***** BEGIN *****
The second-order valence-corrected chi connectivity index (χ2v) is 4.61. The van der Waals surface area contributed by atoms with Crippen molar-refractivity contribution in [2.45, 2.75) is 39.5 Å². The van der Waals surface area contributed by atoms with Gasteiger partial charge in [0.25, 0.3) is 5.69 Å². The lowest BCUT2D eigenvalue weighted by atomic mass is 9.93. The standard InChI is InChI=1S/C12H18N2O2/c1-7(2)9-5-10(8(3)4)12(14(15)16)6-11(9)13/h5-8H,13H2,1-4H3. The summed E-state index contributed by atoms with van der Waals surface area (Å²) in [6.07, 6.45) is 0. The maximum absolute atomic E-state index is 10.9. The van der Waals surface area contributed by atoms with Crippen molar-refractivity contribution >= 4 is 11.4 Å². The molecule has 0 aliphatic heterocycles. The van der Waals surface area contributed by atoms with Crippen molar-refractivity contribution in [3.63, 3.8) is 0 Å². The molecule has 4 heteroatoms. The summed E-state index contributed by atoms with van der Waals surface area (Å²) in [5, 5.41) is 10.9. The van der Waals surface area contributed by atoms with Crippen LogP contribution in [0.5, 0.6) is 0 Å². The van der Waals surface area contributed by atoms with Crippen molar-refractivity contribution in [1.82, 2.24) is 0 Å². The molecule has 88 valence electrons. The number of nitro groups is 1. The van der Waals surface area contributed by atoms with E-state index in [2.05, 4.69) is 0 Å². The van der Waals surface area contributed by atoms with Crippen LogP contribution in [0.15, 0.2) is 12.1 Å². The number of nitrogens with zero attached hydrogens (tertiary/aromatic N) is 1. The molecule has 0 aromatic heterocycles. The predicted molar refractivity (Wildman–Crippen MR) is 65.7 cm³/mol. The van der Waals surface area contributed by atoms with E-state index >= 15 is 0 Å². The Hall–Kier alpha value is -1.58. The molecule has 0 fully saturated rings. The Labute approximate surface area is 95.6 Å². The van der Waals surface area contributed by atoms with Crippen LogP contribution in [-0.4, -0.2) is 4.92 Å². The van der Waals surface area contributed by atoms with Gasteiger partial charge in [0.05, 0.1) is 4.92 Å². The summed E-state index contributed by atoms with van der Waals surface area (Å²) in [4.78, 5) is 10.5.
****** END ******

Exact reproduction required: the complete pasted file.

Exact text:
The second-order valence-corrected chi connectivity index (χ2v) is 4.61. The van der Waals surface area contributed by atoms with Crippen molar-refractivity contribution in [2.45, 2.75) is 39.5 Å². The van der Waals surface area contributed by atoms with Gasteiger partial charge in [0.25, 0.3) is 5.69 Å². The lowest BCUT2D eigenvalue weighted by atomic mass is 9.93. The standard InChI is InChI=1S/C12H18N2O2/c1-7(2)9-5-10(8(3)4)12(14(15)16)6-11(9)13/h5-8H,13H2,1-4H3. The summed E-state index contributed by atoms with van der Waals surface area (Å²) in [6.07, 6.45) is 0. The maximum absolute atomic E-state index is 10.9. The van der Waals surface area contributed by atoms with Crippen molar-refractivity contribution >= 4 is 11.4 Å². The molecule has 0 aliphatic heterocycles. The van der Waals surface area contributed by atoms with Crippen molar-refractivity contribution in [3.63, 3.8) is 0 Å². The molecule has 4 heteroatoms. The summed E-state index contributed by atoms with van der Waals surface area (Å²) in [5, 5.41) is 10.9. The van der Waals surface area contributed by atoms with Crippen LogP contribution in [0.5, 0.6) is 0 Å². The van der Waals surface area contributed by atoms with Crippen molar-refractivity contribution in [1.82, 2.24) is 0 Å². The molecule has 88 valence electrons. The number of nitro groups is 1. The van der Waals surface area contributed by atoms with E-state index in [2.05, 4.69) is 0 Å². The van der Waals surface area contributed by atoms with Crippen LogP contribution in [0.15, 0.2) is 12.1 Å². The number of nitrogens with zero attached hydrogens (tertiary/aromatic N) is 1. The molecule has 0 aromatic heterocycles. The predicted molar refractivity (Wildman–Crippen MR) is 65.7 cm³/mol. The van der Waals surface area contributed by atoms with E-state index >= 15 is 0 Å². The Hall–Kier alpha value is -1.58. The molecule has 0 fully saturated rings. The Labute approximate surface area is 95.6 Å². The van der Waals surface area contributed by atoms with Crippen LogP contribution in [-0.4, -0.2) is 4.92 Å². The van der Waals surface area contributed by atoms with Gasteiger partial charge in [0.05, 0.1) is 4.92 Å². The summed E-state index contributed by atoms with van der Waals surface area (Å²) in [4.78, 5) is 10.5.